Bill Murray

Lost in Translation

When Sofia Coppola interviewed Bill Murray for a chic magazine earlier this year to promote “Lost in Translation,” the article ran with a photo of a beaming Coppola with her arms wrapped around a bemused Murray.

“Who doesn’t love Bill Murray? Who wouldn’t want to hug Bill Murray?” Coppola asks.

She’s probably too young to remember that it wasn’t always that way. At least one industry insider who remembers the early ’80s, when Murray toplined comedies like “Stripes,” recalls that the “SNL” vet made enemies in those days.

If Coppola is to be believed, though, that wild Murray is long gone. During “Lost in Translation’s” Tokyo shoot, she says, Murray impressed her with his unselfishness and commitment.

Many of Murray’s scenes with Scarlett Johansson seem improvised, but in fact they were tightly scripted. “Because he’s a good actor it seems improvised,” says Coppola. When she did call on him to improvise, though, he was so funny that they lost takes because the crew’s laughter spoiled the sound.

Both Coppola and producer Ross Katz marvel at the memory of shooting a more serious scene, though, when Murray’s character, fading movie star Bob Harris, talks about life as a parent. “I really felt like he was talking about something personal and real to him, that he was sharing vulnerable, personal side,” Coppola says. “I was really struck by that.”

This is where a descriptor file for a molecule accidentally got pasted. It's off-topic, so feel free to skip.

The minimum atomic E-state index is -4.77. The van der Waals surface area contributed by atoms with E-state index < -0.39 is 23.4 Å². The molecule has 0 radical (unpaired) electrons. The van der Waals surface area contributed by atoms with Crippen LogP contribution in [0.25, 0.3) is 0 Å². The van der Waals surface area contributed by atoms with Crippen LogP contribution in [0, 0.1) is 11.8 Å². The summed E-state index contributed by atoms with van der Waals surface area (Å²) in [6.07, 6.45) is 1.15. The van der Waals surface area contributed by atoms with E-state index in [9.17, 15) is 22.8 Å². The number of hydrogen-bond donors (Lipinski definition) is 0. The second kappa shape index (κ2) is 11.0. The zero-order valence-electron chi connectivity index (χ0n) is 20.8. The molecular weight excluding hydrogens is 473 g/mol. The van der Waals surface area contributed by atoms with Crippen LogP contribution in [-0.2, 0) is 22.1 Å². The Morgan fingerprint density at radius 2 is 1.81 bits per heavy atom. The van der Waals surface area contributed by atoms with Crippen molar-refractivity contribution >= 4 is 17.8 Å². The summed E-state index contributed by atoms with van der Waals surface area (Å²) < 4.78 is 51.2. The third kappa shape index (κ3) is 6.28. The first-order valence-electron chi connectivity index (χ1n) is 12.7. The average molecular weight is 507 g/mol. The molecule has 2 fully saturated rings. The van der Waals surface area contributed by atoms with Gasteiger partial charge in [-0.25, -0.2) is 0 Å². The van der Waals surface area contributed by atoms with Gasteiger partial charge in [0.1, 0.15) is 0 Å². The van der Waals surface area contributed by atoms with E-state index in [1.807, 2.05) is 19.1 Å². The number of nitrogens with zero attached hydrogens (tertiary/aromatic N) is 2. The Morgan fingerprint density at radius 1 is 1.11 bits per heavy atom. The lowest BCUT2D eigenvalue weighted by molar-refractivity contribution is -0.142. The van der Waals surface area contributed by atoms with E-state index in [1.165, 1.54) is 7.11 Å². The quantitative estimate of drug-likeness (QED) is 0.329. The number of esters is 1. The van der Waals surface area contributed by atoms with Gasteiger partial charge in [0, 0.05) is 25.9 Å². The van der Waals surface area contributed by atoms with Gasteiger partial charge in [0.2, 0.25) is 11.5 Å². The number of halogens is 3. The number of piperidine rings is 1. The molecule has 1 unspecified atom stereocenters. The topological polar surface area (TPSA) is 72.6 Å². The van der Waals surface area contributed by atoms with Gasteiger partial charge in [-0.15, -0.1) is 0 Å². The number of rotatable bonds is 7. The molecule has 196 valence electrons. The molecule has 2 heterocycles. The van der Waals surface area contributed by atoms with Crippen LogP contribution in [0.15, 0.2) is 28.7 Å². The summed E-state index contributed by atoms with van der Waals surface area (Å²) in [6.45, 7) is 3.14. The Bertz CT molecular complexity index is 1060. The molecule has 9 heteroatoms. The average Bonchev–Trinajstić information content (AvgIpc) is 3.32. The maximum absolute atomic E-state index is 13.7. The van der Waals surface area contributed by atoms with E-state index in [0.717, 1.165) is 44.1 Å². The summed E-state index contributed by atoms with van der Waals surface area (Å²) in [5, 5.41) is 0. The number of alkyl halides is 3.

Katz calls it a privilege just to have watched the scene being shot. “I’ll never forget seeing him do that,” says Katz. “It’s unbelievably moving in his eyes and his face. It’s a guy who’s lived a life and he brings that. He makes it feel like that moment is so effortless, but there’s so much going on in him, in his eyes, in his delivery. There’s so much humanity.

“Bill Murray was one of my heroes. When his light shines on you there’s nothing like it.”

Coming attractions: “Garfield: The Movie,” “The Life Aquatic,” “The Squid and the Whale”

Want to read more articles like this one? SUBSCRIBE TO VARIETY TODAY.
Post A Comment 0

Leave a Reply

No Comments

Comments are moderated. They may be edited for clarity and reprinting in whole or in part in Variety publications.

Fill in your details below or click an icon to log in: Logo

You are commenting using your account. Log Out / Change )

Twitter picture

You are commenting using your Twitter account. Log Out / Change )

Facebook photo

You are commenting using your Facebook account. Log Out / Change )

Google+ photo

You are commenting using your Google+ account. Log Out / Change )

Connecting to %s

More Film News from Variety